Mosquitoland

Mosquitoland was a splendid read! I had picked it up in Borders because I wanted to deviate from the heavy words of Dante Alighieri and Sylvia Plath that I had been indulging in. And I’m really glad that I did.

This books covers many aspects of teenage life (and life in general) through an impulsive trip taken up by one of the most realistic protagonists ever written up in literature – Mary Iris Malone. The reason that Mim (Mary Iris Malone) appears extremely realistic to me is probably because I found her very relatable. She has profound physical and emotional flaws (like we all do) and her personality balances both good and bad in the rawest way possible. There is a lot I can say about how Mim is written in the book, but everything she does and everything she became came as surprise to me, and I want it to come as a surprise to you too.

The story around the book develops in two ways: through what Mim does on her little road trip to find her mother in Cleveland, and through letters that Mim writes in her stick-figure journal (I’m not going to disclose who these letters are addressed to because I’m not the kind of miserable person who spoils books – or anything – for people.)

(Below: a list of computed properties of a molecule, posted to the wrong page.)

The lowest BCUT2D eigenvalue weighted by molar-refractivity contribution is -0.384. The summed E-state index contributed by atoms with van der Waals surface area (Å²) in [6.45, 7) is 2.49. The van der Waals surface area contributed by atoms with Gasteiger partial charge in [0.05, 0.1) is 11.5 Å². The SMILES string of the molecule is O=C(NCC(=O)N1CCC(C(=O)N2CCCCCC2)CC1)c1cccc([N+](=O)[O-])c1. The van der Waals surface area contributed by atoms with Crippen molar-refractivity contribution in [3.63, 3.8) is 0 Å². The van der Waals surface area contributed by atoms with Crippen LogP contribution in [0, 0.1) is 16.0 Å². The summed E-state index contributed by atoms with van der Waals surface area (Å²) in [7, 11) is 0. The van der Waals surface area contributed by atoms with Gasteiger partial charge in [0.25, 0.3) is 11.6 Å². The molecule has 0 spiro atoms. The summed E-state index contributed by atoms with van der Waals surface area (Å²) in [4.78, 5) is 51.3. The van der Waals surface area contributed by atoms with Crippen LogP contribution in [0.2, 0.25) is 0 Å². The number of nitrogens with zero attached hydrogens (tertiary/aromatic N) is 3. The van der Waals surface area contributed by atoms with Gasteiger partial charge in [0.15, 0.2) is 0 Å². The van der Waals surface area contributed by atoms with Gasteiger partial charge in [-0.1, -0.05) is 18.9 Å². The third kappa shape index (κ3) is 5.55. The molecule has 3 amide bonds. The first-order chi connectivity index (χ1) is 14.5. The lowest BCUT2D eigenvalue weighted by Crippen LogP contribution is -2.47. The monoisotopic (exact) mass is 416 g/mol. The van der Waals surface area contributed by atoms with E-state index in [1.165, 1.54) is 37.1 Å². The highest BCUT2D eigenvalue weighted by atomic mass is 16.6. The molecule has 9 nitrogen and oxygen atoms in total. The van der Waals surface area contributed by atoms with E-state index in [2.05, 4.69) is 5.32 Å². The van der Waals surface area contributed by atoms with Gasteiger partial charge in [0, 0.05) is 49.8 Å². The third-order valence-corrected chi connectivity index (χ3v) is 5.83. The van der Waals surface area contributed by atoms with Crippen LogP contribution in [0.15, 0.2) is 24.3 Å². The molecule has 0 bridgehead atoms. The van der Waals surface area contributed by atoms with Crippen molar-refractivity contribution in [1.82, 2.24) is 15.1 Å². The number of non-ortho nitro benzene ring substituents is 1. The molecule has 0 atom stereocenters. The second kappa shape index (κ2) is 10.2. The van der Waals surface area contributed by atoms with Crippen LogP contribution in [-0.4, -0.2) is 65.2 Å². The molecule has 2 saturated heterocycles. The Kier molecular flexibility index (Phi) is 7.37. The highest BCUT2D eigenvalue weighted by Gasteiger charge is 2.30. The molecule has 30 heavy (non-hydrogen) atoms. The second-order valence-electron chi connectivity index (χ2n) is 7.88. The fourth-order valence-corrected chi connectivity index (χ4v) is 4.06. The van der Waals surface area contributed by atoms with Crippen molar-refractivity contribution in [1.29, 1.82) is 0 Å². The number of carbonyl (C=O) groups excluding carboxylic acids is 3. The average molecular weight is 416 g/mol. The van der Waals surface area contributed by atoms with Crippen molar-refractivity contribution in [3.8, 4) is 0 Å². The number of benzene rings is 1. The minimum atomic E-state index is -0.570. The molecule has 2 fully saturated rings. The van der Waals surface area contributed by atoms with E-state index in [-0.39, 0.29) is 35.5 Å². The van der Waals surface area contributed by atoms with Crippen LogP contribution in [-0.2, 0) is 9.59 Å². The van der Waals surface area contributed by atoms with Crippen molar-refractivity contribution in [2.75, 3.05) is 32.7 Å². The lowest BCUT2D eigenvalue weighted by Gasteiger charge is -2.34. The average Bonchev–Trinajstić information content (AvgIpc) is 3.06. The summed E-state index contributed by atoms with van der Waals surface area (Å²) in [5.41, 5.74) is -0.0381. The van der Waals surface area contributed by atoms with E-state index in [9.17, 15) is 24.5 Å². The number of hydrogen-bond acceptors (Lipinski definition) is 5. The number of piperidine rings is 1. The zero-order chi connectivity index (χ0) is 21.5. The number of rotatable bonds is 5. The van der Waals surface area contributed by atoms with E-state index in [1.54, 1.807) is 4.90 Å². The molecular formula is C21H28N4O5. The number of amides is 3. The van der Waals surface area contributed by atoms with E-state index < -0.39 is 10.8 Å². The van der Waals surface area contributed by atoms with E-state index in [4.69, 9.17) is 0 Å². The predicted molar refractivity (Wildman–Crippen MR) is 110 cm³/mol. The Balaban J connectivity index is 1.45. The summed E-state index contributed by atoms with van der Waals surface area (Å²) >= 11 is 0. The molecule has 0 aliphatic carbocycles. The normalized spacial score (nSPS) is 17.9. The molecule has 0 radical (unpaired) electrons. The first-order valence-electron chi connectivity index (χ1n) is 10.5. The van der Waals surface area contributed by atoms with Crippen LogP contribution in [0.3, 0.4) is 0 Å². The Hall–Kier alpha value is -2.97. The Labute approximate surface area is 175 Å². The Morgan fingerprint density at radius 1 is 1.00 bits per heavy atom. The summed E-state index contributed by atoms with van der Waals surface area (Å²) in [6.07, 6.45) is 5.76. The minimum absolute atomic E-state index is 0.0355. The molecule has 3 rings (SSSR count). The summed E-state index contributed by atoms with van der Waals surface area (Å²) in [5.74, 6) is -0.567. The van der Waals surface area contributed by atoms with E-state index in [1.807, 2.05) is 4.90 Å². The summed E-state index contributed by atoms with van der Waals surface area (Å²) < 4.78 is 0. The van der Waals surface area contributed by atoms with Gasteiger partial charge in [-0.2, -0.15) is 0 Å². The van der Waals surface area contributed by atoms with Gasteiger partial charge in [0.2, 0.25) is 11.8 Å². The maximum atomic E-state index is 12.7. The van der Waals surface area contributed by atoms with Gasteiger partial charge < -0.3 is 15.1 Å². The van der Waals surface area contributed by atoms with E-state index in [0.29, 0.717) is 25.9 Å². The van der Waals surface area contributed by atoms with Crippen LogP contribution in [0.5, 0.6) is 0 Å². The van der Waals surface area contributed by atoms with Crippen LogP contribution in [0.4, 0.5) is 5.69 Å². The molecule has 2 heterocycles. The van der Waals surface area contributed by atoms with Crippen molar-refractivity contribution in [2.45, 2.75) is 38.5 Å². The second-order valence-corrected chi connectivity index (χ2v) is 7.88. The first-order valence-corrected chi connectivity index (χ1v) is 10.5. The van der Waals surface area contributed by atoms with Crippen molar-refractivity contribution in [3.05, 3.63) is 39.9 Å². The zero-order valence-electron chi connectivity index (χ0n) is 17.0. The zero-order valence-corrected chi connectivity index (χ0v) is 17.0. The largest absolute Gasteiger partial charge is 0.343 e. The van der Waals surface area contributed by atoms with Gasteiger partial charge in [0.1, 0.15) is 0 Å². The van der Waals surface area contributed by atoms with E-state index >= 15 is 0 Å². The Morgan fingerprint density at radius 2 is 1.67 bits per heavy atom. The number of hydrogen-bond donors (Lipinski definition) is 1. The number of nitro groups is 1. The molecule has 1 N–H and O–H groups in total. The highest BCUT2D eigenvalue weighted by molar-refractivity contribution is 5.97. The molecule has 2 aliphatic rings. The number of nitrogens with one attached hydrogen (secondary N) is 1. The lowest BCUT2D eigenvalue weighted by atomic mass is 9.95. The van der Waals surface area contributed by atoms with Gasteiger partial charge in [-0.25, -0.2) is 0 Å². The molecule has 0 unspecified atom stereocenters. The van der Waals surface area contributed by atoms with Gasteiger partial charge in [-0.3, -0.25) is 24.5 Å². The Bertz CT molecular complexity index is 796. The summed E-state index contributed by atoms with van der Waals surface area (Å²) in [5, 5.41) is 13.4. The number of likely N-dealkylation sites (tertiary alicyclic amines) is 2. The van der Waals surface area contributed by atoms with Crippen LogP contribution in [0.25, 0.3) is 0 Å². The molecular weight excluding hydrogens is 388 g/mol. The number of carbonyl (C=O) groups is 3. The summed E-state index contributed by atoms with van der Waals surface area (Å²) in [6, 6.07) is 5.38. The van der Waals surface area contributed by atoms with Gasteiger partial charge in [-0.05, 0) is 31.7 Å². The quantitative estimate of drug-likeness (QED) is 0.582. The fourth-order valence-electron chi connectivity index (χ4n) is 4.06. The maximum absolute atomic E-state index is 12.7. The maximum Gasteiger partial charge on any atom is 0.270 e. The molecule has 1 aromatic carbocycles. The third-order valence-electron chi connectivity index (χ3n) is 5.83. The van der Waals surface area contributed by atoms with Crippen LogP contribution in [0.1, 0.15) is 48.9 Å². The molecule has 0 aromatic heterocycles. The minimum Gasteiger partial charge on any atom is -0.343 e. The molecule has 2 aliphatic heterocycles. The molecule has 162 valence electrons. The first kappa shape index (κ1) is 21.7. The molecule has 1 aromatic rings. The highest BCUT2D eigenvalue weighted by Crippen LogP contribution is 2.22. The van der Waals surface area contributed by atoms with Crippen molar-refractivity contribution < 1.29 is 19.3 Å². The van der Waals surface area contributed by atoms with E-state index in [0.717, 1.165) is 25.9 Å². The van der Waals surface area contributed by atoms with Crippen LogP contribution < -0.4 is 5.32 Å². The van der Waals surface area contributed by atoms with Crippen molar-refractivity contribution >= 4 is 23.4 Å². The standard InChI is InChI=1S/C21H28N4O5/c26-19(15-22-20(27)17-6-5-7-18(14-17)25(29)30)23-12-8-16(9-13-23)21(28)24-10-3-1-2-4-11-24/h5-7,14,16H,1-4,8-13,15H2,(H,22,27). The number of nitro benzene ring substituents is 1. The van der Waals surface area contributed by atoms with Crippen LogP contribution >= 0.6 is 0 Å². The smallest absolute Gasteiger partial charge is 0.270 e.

Each and every character in the book was marvelously written, and I had to use the word marvelous because I couldn’t find any other word that described how beautifully David Arnorld painted vivid and colorful pictures of the characters. To me, characters in a book are what makes the book interesting. Characters develop the plot, characters blend into the literature, and characters are the condiments that stand out.

I also really admired Arnold’s tongue-in-cheek writing style, it was unique and made the book so much more fun to read. If you haven’t read the book yet, I would definitely recommend you put Mosquitoland on the top of your ‘to-read books’ list.

P.S. I couldn’t not mention how excited I was when I read that Bon Iver and Elliot Smith were featured in this book as amongst Mim’s favorite artists!

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